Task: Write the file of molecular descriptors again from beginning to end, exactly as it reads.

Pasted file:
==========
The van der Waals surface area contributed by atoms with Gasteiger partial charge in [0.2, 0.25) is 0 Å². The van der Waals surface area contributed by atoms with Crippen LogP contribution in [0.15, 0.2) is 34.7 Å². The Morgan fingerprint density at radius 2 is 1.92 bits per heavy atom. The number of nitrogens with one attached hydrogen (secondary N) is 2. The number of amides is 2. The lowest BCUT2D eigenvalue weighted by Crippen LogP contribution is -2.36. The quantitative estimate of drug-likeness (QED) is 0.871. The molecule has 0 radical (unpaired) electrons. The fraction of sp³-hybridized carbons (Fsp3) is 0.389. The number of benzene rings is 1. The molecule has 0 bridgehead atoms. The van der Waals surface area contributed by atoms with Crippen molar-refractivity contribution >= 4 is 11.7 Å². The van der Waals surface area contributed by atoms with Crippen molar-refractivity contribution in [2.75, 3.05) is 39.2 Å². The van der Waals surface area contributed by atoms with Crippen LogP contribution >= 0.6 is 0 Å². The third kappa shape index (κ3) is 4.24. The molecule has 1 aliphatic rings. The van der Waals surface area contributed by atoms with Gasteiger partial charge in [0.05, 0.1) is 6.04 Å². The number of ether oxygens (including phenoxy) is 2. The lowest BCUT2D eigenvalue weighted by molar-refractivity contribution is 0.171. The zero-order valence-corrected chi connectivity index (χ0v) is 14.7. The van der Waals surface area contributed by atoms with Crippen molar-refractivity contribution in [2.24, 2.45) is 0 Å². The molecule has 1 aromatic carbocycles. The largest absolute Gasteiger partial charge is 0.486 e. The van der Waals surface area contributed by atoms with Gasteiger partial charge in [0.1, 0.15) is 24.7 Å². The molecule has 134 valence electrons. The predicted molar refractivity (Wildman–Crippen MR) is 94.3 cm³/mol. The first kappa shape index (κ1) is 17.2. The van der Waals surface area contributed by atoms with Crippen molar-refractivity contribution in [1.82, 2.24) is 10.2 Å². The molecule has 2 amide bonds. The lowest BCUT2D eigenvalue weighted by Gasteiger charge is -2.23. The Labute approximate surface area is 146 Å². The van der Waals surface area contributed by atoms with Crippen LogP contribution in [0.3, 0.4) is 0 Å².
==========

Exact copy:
The van der Waals surface area contributed by atoms with Gasteiger partial charge in [0.2, 0.25) is 0 Å². The van der Waals surface area contributed by atoms with Crippen LogP contribution in [0.15, 0.2) is 34.7 Å². The Morgan fingerprint density at radius 2 is 1.92 bits per heavy atom. The number of nitrogens with one attached hydrogen (secondary N) is 2. The number of amides is 2. The lowest BCUT2D eigenvalue weighted by Crippen LogP contribution is -2.36. The quantitative estimate of drug-likeness (QED) is 0.871. The molecule has 0 radical (unpaired) electrons. The fraction of sp³-hybridized carbons (Fsp3) is 0.389. The number of benzene rings is 1. The molecule has 0 bridgehead atoms. The van der Waals surface area contributed by atoms with Crippen molar-refractivity contribution >= 4 is 11.7 Å². The van der Waals surface area contributed by atoms with Crippen molar-refractivity contribution in [2.75, 3.05) is 39.2 Å². The van der Waals surface area contributed by atoms with Crippen LogP contribution >= 0.6 is 0 Å². The third kappa shape index (κ3) is 4.24. The molecule has 1 aliphatic rings. The van der Waals surface area contributed by atoms with Gasteiger partial charge in [0.05, 0.1) is 6.04 Å². The number of ether oxygens (including phenoxy) is 2. The lowest BCUT2D eigenvalue weighted by molar-refractivity contribution is 0.171. The zero-order valence-corrected chi connectivity index (χ0v) is 14.7. The van der Waals surface area contributed by atoms with Crippen molar-refractivity contribution in [2.24, 2.45) is 0 Å². The molecule has 1 aromatic carbocycles. The largest absolute Gasteiger partial charge is 0.486 e. The van der Waals surface area contributed by atoms with Gasteiger partial charge in [0.1, 0.15) is 24.7 Å². The molecule has 134 valence electrons. The predicted molar refractivity (Wildman–Crippen MR) is 94.3 cm³/mol. The first kappa shape index (κ1) is 17.2. The van der Waals surface area contributed by atoms with Crippen molar-refractivity contribution in [1.82, 2.24) is 10.2 Å². The molecule has 2 amide bonds. The lowest BCUT2D eigenvalue weighted by Gasteiger charge is -2.23. The Labute approximate surface area is 146 Å². The van der Waals surface area contributed by atoms with Crippen LogP contribution in [0.3, 0.4) is 0 Å².